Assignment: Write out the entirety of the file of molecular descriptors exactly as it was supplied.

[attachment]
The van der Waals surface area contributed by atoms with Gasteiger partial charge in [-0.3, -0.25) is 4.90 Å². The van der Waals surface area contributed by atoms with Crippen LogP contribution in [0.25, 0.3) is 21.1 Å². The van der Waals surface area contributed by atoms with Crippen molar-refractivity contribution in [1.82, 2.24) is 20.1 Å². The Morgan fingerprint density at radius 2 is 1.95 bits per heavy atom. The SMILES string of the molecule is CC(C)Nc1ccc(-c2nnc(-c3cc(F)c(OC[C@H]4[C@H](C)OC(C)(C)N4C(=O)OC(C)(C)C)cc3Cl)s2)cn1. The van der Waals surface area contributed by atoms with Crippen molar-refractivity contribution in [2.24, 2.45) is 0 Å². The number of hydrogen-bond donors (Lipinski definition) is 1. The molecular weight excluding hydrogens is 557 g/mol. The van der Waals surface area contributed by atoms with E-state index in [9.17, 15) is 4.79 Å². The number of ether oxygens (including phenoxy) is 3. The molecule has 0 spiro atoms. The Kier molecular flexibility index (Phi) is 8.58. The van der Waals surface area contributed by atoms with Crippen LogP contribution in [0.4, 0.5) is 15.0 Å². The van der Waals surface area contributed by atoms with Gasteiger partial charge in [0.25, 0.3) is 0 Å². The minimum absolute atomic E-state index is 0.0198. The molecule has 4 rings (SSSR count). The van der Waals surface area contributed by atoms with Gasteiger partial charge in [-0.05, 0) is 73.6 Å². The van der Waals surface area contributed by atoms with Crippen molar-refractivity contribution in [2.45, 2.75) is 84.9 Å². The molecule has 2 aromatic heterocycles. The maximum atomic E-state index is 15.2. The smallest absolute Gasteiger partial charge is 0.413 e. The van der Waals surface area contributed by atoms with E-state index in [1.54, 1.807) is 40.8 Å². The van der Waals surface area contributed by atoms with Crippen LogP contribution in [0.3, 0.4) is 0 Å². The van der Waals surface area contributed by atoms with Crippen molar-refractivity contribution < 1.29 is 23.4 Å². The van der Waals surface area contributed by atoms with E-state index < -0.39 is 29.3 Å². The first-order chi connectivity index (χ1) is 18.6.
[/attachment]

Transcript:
The van der Waals surface area contributed by atoms with Gasteiger partial charge in [-0.3, -0.25) is 4.90 Å². The van der Waals surface area contributed by atoms with Crippen LogP contribution in [0.25, 0.3) is 21.1 Å². The van der Waals surface area contributed by atoms with Crippen molar-refractivity contribution in [1.82, 2.24) is 20.1 Å². The Morgan fingerprint density at radius 2 is 1.95 bits per heavy atom. The SMILES string of the molecule is CC(C)Nc1ccc(-c2nnc(-c3cc(F)c(OC[C@H]4[C@H](C)OC(C)(C)N4C(=O)OC(C)(C)C)cc3Cl)s2)cn1. The van der Waals surface area contributed by atoms with Crippen molar-refractivity contribution in [2.24, 2.45) is 0 Å². The number of hydrogen-bond donors (Lipinski definition) is 1. The molecular weight excluding hydrogens is 557 g/mol. The van der Waals surface area contributed by atoms with E-state index in [9.17, 15) is 4.79 Å². The number of ether oxygens (including phenoxy) is 3. The molecule has 0 spiro atoms. The Kier molecular flexibility index (Phi) is 8.58. The van der Waals surface area contributed by atoms with Crippen LogP contribution in [0.4, 0.5) is 15.0 Å². The van der Waals surface area contributed by atoms with Gasteiger partial charge in [0.25, 0.3) is 0 Å². The minimum absolute atomic E-state index is 0.0198. The molecule has 4 rings (SSSR count). The van der Waals surface area contributed by atoms with Gasteiger partial charge in [-0.05, 0) is 73.6 Å². The van der Waals surface area contributed by atoms with Crippen molar-refractivity contribution in [2.45, 2.75) is 84.9 Å². The molecule has 2 aromatic heterocycles. The maximum atomic E-state index is 15.2. The smallest absolute Gasteiger partial charge is 0.413 e. The van der Waals surface area contributed by atoms with E-state index in [1.54, 1.807) is 40.8 Å². The van der Waals surface area contributed by atoms with Crippen LogP contribution in [0.3, 0.4) is 0 Å². The van der Waals surface area contributed by atoms with Crippen molar-refractivity contribution < 1.29 is 23.4 Å². The van der Waals surface area contributed by atoms with E-state index < -0.39 is 29.3 Å². The first-order chi connectivity index (χ1) is 18.6.